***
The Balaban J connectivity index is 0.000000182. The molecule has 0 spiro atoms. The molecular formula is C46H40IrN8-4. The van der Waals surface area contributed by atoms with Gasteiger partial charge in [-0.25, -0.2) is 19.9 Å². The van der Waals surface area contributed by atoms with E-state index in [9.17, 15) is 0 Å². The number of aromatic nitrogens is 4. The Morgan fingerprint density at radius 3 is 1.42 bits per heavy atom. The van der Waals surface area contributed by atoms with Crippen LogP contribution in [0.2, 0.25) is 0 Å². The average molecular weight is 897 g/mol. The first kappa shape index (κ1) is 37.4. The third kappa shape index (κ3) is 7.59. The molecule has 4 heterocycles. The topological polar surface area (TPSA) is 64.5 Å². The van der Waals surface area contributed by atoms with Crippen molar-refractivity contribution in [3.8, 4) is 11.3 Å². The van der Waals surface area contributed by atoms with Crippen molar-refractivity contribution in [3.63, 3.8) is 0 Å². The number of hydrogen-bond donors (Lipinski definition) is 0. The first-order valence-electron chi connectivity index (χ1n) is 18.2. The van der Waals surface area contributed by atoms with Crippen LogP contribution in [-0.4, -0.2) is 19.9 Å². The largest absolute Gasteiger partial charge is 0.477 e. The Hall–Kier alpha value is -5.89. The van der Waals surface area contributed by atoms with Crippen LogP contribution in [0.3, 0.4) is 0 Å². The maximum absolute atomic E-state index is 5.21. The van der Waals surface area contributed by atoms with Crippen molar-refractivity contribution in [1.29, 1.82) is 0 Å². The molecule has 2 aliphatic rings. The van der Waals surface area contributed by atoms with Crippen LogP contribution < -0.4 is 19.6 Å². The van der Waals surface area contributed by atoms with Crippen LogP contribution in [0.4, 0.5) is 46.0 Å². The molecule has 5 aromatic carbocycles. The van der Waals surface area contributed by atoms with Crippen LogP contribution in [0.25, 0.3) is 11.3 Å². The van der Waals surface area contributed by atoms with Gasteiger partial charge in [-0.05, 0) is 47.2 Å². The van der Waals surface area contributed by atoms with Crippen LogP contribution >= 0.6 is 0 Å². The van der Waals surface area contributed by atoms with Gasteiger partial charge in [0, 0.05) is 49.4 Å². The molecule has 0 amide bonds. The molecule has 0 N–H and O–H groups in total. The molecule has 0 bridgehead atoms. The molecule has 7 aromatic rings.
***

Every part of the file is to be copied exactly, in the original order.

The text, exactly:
The Balaban J connectivity index is 0.000000182. The molecule has 0 spiro atoms. The molecular formula is C46H40IrN8-4. The van der Waals surface area contributed by atoms with Gasteiger partial charge in [-0.25, -0.2) is 19.9 Å². The van der Waals surface area contributed by atoms with E-state index in [9.17, 15) is 0 Å². The number of aromatic nitrogens is 4. The Morgan fingerprint density at radius 3 is 1.42 bits per heavy atom. The van der Waals surface area contributed by atoms with Crippen LogP contribution in [0.2, 0.25) is 0 Å². The average molecular weight is 897 g/mol. The first kappa shape index (κ1) is 37.4. The third kappa shape index (κ3) is 7.59. The molecule has 4 heterocycles. The topological polar surface area (TPSA) is 64.5 Å². The van der Waals surface area contributed by atoms with Crippen molar-refractivity contribution in [3.8, 4) is 11.3 Å². The van der Waals surface area contributed by atoms with Crippen molar-refractivity contribution in [3.63, 3.8) is 0 Å². The number of hydrogen-bond donors (Lipinski definition) is 0. The first-order valence-electron chi connectivity index (χ1n) is 18.2. The van der Waals surface area contributed by atoms with Crippen LogP contribution in [-0.4, -0.2) is 19.9 Å². The largest absolute Gasteiger partial charge is 0.477 e. The Hall–Kier alpha value is -5.89. The van der Waals surface area contributed by atoms with Crippen LogP contribution in [0.3, 0.4) is 0 Å². The maximum absolute atomic E-state index is 5.21. The van der Waals surface area contributed by atoms with Crippen molar-refractivity contribution in [1.29, 1.82) is 0 Å². The molecule has 2 aliphatic rings. The van der Waals surface area contributed by atoms with Crippen LogP contribution < -0.4 is 19.6 Å². The van der Waals surface area contributed by atoms with Crippen LogP contribution in [0.4, 0.5) is 46.0 Å². The molecule has 5 aromatic carbocycles. The van der Waals surface area contributed by atoms with Crippen LogP contribution in [0.25, 0.3) is 11.3 Å². The van der Waals surface area contributed by atoms with Gasteiger partial charge in [-0.05, 0) is 47.2 Å². The van der Waals surface area contributed by atoms with Crippen LogP contribution >= 0.6 is 0 Å². The van der Waals surface area contributed by atoms with Gasteiger partial charge in [0, 0.05) is 49.4 Å². The molecule has 0 amide bonds. The molecule has 0 N–H and O–H groups in total. The molecule has 0 bridgehead atoms. The molecule has 7 aromatic rings.